There are many studies that point out that the climate change and the global warming are real threats to the humankind. To understand the effects of those phenomena’s and take contra measures we need sometimes to down to the earth and analyse ecosystems dynamics. In this study, you will have the chance to work with competitive remote sensing technologies and contribute to this important large-scale work that will bring benefits for all of us.
Hemispherical Photography (HP) is a technique that makes use of fisheye (wide- angle) lenses to measure canopy Plant Area Index (PAI). This index is traditionally used by foresters and ecologists to characterize ecosystems. The images acquired are manually processed through a computer vision technique denoted as thresholding to separate the sky from the canopy. In this way, the canopy volume can be computed. A major challenge in this technique it’s to have a procedure that computes automatically the canopy for different HP images and workspace conditions.
The goal of this work is to use computer visions and machine learning approaches for designing an automatic thresholding system for a fisheye camera and canopy workspaces. This thesis will be carry out in the follow steps: a) Review of the state-of-the art of canopy calculation with HP; b) Design an automatic threshold approach; c) Field experiments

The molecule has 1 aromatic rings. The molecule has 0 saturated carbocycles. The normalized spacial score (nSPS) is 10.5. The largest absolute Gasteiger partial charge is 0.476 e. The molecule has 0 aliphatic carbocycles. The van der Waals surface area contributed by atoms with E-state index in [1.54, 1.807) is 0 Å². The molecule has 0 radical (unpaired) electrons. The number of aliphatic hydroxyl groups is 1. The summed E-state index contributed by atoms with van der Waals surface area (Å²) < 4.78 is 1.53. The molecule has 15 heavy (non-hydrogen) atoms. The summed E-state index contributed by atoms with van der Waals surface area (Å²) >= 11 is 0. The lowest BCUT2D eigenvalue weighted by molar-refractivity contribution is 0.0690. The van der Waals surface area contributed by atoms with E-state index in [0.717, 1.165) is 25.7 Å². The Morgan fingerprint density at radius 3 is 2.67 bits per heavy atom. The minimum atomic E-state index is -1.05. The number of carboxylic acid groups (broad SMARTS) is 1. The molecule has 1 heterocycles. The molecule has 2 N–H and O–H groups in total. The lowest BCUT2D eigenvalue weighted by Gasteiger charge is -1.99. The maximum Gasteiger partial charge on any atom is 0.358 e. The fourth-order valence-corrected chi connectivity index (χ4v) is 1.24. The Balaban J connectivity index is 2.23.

- Pueschel, P., Buddenbaum, H., & Hill, J. (2012). An efficient approach to standardizing the processing of hemispherical images for the estimation of forest structural attributes. Agricultural and Forest Meteorology, 160, 1–13.
- Jonckheere I, Nackaerts K, Muys B, Coppin P. 2005. Assessment of automatic gap fraction estimation of forests from digital hemispherical photography. Agric. For. Meteorol. 132(1–2): 96-114
- Nobis M, Hunziker U. 2005. Automatic thresholding for hemispherical canopy-photographs based on edge detection. Agric. For. Meteorol. 128(3–4): 243-250
- Willingness to change the world
- Artificial intelligence enthusiast
- Excited to work with computer vision
Theme(s): Sensing & measuring, Modelling & visualisation